November 2002
Volume 3, Issue 11
Faux Opal
by Kathy Weinberg

Adobe Acrobat version

Editor's Letter | Face Cane Packing | Faux Opal | Layered Illusions | Peacock Feather Cane | Storyteller Wreath | What's the Point | November Holiday Art | Email Us! | Home

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The wonderful thing about polymer clay is that it can be used to create many different faux looks, such as opal, and there are many different "recipes" for each faux technique.

This project is Kathy's technique for making faux opals, and the results are beautiful!

Supplies:
  • 2 oz translucent clay (for this example I used Sculpey III)
  • Small bits of green, blue, purple and red/pink clay
  • Approximately 1 tbsp. Arnold Grummer's Iridescent flakes* (ground fine in coffee grinder). The Grummer flakes are perfect for this technique because of their random size and color
  • Sandpaper, in various grits from 220 to 1500
  • A buffing machine or buffing cloth
  • Flecto or Future to finish (if desired)

*Flakes are available at Arnold Grummer's or can be found at your local JoAnn's store.

Click on images to see larger picture.

Step One:
Take 1/2 oz (1/4 of 2-oz block) and divide into 4 equal parts.
Step Two:
Tint each of the 4 parts with a bit of clay (approx. the size of an unpopped popcorn kernel). 
Step Three:
Roll these into snakes approximately 5 inches long.
Step Four:
Take remaining 1 1/2-oz clay and condition it until it is soft; roll out into a sheet and sprinkle with Grummer flakes. Roll this into a cigar shape and begin mixing the flakes into the clay.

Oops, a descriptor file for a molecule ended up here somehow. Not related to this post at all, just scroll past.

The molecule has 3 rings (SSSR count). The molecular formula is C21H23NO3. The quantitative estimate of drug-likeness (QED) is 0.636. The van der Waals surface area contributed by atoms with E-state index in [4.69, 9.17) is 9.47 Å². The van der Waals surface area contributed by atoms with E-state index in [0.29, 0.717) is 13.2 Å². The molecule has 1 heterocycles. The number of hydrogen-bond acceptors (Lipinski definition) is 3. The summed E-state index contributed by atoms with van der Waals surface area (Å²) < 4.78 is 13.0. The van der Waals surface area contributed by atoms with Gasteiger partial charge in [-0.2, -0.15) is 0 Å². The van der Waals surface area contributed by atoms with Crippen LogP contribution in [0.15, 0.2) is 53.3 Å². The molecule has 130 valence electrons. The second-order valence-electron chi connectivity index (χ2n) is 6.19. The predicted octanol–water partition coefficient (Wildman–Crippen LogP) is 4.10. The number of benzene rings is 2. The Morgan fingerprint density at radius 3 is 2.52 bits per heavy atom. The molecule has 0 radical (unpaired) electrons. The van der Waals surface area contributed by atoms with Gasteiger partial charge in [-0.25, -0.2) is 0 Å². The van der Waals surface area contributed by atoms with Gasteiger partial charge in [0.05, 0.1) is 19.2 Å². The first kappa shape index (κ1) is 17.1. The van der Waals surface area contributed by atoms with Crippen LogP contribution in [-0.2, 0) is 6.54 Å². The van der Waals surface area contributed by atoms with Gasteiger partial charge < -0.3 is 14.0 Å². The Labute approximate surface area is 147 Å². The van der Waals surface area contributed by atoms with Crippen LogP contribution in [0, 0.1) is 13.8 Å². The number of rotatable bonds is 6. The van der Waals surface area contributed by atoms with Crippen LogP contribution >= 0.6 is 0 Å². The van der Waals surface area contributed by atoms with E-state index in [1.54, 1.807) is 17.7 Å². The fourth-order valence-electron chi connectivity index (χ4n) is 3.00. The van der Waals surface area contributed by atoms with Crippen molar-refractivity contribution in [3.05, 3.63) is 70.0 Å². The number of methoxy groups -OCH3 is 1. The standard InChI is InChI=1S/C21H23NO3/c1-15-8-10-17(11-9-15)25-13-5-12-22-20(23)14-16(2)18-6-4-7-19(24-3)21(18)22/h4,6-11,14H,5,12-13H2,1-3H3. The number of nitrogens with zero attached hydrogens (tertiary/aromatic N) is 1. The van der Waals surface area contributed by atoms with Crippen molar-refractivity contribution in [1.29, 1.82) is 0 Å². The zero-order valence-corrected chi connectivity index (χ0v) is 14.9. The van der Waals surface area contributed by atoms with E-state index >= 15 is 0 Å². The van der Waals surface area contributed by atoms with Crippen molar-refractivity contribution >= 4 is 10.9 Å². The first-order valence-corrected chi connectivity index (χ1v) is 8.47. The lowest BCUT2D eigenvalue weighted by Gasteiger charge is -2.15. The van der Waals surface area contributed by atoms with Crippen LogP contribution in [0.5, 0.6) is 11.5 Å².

Notice the bumpy appearance of the clay with the flake inclusions.
Step Five:
When the flakes are incorporated, roll into a log approximately 5 inches long. Place logs of tinted clay around the large log with flakes, roll, and double over and begin marbling colors together.
Step Six:
Roll logs together and twist.
Step Seven:
Roll out, twist again.
Step Eight:
When you have achieved a pleasant marble, the clay is ready to be used. You can shape into beads, or cabs or sheets. Your clay will have a bumpy surface that must be sanded heavily after curing. I prefer to roll mine flat. 
I then cut shapes with cutters and cure, adding a backing and "bezel" around the edges of the cutouts using metallic clay.

Before baking

After baking

Copyright 2002 Kathy Weinberg
Editor's Letter | Face Cane Packing | Faux Opal | Layered Illusions | Peacock Feather Cane | Storyteller Wreath | What's the Point | November Holiday Art | Email Us! | Home

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